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Table (e) Examples of Decimal, Octal, and Hexadecimal Literals

 

 

:..Floating-point Literals..:

Floating-point data types come in two flavors: float or double.The default data type of a floating-point literal is double, but it can be explicitly designated by appending the suffix D (or d) to the value. A floating-point literal can also be specified to be a float by appending the suffix F (or f).

Floating-point literals can also be specified in scientific notation, where E (or e) stands for Exponent. For example, the double literal 194.9E-2 in scientific notation is interpreted as 194.9*10-2 (i.e., 1.949).

Examples of double Literals

0.0       0.0d       0D

0.49      .49        .49D

49.0      49.        49D

4.9E+1    4.9E+1D    4.9e1d   4900e-2  .49E2

 

Examples of float Literals

0.0F      0f

0.49F     .49F

49.0F     49.F       49F

4.9E+1F   4900e-2f   .49E2F

Note that the decimal point and the exponent are optional and that at least one digit must be specified.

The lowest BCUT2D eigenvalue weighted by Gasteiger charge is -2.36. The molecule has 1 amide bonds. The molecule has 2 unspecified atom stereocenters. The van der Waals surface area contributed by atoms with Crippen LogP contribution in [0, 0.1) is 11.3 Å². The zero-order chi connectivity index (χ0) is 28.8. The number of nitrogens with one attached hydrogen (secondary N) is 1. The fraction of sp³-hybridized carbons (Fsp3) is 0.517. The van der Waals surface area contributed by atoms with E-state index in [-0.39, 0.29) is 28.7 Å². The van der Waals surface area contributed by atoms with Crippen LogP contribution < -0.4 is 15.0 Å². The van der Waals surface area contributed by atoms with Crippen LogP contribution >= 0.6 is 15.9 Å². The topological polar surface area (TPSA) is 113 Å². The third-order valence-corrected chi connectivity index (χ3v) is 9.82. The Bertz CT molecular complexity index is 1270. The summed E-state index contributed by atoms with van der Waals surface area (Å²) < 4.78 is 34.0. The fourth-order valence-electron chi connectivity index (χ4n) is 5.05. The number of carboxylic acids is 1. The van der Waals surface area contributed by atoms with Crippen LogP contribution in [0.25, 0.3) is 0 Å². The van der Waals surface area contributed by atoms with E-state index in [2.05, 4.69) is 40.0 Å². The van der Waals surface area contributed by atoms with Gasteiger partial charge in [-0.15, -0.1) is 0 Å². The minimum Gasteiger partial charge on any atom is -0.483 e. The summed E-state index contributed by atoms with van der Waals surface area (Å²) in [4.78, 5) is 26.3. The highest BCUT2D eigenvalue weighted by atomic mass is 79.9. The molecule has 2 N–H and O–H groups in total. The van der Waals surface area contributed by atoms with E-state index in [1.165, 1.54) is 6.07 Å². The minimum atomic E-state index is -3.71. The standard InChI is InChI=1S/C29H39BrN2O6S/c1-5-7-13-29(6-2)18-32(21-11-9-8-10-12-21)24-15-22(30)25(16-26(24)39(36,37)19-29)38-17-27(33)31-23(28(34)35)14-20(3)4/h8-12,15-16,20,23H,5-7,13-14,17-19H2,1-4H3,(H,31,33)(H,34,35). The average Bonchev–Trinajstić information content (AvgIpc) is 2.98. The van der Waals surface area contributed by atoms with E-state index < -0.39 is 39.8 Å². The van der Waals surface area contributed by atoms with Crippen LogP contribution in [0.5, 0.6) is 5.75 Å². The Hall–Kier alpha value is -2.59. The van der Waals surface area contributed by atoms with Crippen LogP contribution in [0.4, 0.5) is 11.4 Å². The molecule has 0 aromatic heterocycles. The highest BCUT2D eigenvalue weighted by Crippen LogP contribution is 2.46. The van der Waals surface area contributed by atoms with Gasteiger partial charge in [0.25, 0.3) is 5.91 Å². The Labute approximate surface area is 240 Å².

Boolean Literals

The primitive data type boolean represents the truth-values true or false that are denoted by the reserved literals true or false, respectively.

 

:..Character Literals..:

A character literal is quoted in single-quotes ('). All character literals have the primitive data type char.

Characters in Java are represented by the 16-bit Unicode character set, which subsumes the 8-bit ISO-Latin-1 and the 7-bit ASCII characters. In Table (f), note that digits (0 to 9), upper-case letters (A to Z), and lower-case letters (a to z) have contiguous Unicode values. Any Unicode character can be specified as a four-digit hexadecimal number (i.e., 16 bits) with the prefix \u.

 

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:..Escape Sequences..:

Certain escape sequences define special character values. These escape sequences can be single-quoted to define character literals. For example, the character literals '\t' and '\u0009' are equivalent. However, the character literals '\u000a' and '\u000d' should not be used to represent newline and carriage return in the source code. These values are interpreted as line-terminator characters by the compiler, and will cause compile time errors. One should use the escape sequences '\n' and '\r', respectively, for correct interpretation of these characters in the source code.